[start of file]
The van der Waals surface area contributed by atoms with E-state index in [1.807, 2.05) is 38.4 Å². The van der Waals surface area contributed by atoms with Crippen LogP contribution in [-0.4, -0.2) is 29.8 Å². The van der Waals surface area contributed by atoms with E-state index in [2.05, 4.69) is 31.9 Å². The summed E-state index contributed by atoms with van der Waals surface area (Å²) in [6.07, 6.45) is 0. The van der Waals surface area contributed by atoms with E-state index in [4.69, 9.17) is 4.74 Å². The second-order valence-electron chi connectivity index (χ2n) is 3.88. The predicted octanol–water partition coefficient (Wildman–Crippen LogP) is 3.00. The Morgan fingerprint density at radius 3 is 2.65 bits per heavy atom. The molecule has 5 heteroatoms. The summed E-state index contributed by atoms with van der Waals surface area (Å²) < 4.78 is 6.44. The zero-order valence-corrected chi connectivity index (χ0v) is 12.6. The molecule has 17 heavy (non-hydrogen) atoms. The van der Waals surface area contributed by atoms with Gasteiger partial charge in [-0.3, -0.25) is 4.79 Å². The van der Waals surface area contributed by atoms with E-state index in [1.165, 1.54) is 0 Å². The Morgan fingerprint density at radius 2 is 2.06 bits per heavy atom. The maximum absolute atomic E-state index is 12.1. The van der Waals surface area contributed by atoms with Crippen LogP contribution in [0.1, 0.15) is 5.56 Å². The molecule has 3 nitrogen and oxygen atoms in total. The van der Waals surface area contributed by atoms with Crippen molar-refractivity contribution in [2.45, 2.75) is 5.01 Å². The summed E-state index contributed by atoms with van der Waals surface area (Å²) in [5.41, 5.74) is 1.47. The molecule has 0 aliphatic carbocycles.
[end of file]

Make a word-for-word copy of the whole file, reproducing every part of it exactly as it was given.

The van der Waals surface area contributed by atoms with E-state index in [1.807, 2.05) is 38.4 Å². The van der Waals surface area contributed by atoms with Crippen LogP contribution in [-0.4, -0.2) is 29.8 Å². The van der Waals surface area contributed by atoms with E-state index in [2.05, 4.69) is 31.9 Å². The summed E-state index contributed by atoms with van der Waals surface area (Å²) in [6.07, 6.45) is 0. The van der Waals surface area contributed by atoms with E-state index in [4.69, 9.17) is 4.74 Å². The second-order valence-electron chi connectivity index (χ2n) is 3.88. The predicted octanol–water partition coefficient (Wildman–Crippen LogP) is 3.00. The Morgan fingerprint density at radius 3 is 2.65 bits per heavy atom. The molecule has 5 heteroatoms. The summed E-state index contributed by atoms with van der Waals surface area (Å²) < 4.78 is 6.44. The zero-order valence-corrected chi connectivity index (χ0v) is 12.6. The molecule has 17 heavy (non-hydrogen) atoms. The van der Waals surface area contributed by atoms with Gasteiger partial charge in [-0.3, -0.25) is 4.79 Å². The van der Waals surface area contributed by atoms with E-state index in [1.165, 1.54) is 0 Å². The Morgan fingerprint density at radius 2 is 2.06 bits per heavy atom. The maximum absolute atomic E-state index is 12.1. The van der Waals surface area contributed by atoms with Crippen LogP contribution in [0.1, 0.15) is 5.56 Å². The molecule has 3 nitrogen and oxygen atoms in total. The van der Waals surface area contributed by atoms with Crippen molar-refractivity contribution in [2.45, 2.75) is 5.01 Å². The summed E-state index contributed by atoms with van der Waals surface area (Å²) in [5.41, 5.74) is 1.47. The molecule has 0 aliphatic carbocycles.